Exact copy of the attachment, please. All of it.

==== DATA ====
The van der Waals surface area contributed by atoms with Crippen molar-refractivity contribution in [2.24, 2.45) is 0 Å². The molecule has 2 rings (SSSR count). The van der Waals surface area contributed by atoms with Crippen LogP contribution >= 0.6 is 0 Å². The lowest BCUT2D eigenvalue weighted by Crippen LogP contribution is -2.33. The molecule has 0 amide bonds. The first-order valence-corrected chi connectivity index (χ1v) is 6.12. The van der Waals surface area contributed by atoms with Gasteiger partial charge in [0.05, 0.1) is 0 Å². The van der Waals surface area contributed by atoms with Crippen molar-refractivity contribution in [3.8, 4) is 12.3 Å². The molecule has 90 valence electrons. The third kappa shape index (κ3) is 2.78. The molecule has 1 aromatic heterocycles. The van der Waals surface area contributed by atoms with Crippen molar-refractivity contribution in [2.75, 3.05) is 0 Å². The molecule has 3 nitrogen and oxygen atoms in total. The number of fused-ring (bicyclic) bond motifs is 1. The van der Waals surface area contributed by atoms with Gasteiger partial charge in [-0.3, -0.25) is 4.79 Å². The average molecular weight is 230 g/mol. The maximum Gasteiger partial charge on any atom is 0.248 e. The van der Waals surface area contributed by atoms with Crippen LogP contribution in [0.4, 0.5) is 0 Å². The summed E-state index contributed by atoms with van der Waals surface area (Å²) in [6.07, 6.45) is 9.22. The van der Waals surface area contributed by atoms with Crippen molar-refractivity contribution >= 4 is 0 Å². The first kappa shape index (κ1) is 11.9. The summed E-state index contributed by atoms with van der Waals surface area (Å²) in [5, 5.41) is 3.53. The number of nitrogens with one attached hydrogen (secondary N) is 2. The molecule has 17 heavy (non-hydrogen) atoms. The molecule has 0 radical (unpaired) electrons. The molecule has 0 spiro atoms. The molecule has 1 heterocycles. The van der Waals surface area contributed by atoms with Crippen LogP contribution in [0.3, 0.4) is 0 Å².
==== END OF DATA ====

The van der Waals surface area contributed by atoms with Crippen molar-refractivity contribution in [2.24, 2.45) is 0 Å². The molecule has 2 rings (SSSR count). The van der Waals surface area contributed by atoms with Crippen LogP contribution >= 0.6 is 0 Å². The lowest BCUT2D eigenvalue weighted by Crippen LogP contribution is -2.33. The molecule has 0 amide bonds. The first-order valence-corrected chi connectivity index (χ1v) is 6.12. The van der Waals surface area contributed by atoms with Gasteiger partial charge in [0.05, 0.1) is 0 Å². The van der Waals surface area contributed by atoms with Crippen molar-refractivity contribution in [3.8, 4) is 12.3 Å². The molecule has 90 valence electrons. The third kappa shape index (κ3) is 2.78. The molecule has 1 aromatic heterocycles. The van der Waals surface area contributed by atoms with Crippen molar-refractivity contribution in [2.75, 3.05) is 0 Å². The molecule has 3 nitrogen and oxygen atoms in total. The number of fused-ring (bicyclic) bond motifs is 1. The van der Waals surface area contributed by atoms with Gasteiger partial charge in [-0.3, -0.25) is 4.79 Å². The average molecular weight is 230 g/mol. The maximum Gasteiger partial charge on any atom is 0.248 e. The van der Waals surface area contributed by atoms with Crippen LogP contribution in [0.4, 0.5) is 0 Å². The summed E-state index contributed by atoms with van der Waals surface area (Å²) in [6.07, 6.45) is 9.22. The van der Waals surface area contributed by atoms with Crippen molar-refractivity contribution >= 4 is 0 Å². The first kappa shape index (κ1) is 11.9. The summed E-state index contributed by atoms with van der Waals surface area (Å²) in [5, 5.41) is 3.53. The number of nitrogens with one attached hydrogen (secondary N) is 2. The molecule has 17 heavy (non-hydrogen) atoms. The molecule has 0 radical (unpaired) electrons. The molecule has 0 spiro atoms. The molecule has 1 heterocycles. The van der Waals surface area contributed by atoms with Crippen LogP contribution in [0.3, 0.4) is 0 Å².